It's clearly not about the money. Komen's $600,000 in donations amount to less than .01 percent of Planned Parenthood's budget (as opposed to the nearly half that comes from taxpayers). It's about making it very clear: Resistance is not just futile, but dangerous.
That was evident almost immediately. Komen's website was hacked, its Wikipedia page filled with smears. Various allegedly objective news outlets rallied to Planned Parenthood's defense as if the behemoth abortion provider was a victim of the tiny little breast cancer foundation.
Komen apologized and seemed to offer a reversal of its policy. This "just goes to show you, when women speak out, women win," responded House Minority Leader Nancy Pelosi, D-Calif.
This, of course, is ridiculous propaganda. Women are not a monolithic political bloc and were not unanimously opposed to Komen's decision. Indeed, roughly half of women are pro-life and, you can be sure, Komen will lose donations from women and men who do not want to see their donations going to abortion providers. But for a certain type of upper-class liberal woman, it simply must be asserted, if not believed, that there is only one acceptable definition of a woman's perspective when it comes to issues such as abortion.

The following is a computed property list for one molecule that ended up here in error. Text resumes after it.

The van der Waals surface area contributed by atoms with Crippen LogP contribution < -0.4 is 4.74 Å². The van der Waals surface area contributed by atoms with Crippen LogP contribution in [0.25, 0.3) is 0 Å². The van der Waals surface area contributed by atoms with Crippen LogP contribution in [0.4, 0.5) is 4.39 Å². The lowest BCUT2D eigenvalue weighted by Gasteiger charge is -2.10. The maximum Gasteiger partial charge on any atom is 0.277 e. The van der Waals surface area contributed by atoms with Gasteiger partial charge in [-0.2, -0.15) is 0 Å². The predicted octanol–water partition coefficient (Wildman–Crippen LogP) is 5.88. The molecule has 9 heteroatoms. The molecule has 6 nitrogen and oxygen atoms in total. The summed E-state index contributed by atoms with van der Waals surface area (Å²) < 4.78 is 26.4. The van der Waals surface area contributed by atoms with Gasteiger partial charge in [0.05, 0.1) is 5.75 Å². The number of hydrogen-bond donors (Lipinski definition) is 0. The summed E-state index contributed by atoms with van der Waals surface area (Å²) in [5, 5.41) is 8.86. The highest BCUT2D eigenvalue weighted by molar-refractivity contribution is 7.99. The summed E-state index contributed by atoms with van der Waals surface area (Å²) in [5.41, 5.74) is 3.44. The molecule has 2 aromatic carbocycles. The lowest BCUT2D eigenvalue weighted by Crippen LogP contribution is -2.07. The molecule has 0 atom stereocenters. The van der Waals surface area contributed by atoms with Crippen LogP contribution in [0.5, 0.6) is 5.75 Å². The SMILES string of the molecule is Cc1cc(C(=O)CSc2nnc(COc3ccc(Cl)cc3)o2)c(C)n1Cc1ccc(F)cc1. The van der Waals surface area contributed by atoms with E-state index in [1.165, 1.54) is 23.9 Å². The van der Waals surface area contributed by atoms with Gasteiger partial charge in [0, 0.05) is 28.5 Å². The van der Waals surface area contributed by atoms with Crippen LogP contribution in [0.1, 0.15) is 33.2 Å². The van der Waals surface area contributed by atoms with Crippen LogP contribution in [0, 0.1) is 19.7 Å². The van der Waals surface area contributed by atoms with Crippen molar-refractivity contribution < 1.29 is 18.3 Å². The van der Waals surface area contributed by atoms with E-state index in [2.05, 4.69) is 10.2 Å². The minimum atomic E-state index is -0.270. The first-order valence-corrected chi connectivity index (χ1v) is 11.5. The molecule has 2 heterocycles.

You can understand why Komen wants to get out of the culture war crossfire. It just wants to spend its finite resources on the race for a cure. But that's not good enough. The real motive behind this backlash is to make it very clear: You must choose a side -- ours. And once you choose our side, you can never change your mind without severe consequences. And what is true of liberal politics is also true of liberal public policy. As the Obama administration has made clear to the Catholic Church, there is no neutrality, no safe harbor from liberalism's moral vision. You're either with us, or against us -- which means we shall be against you.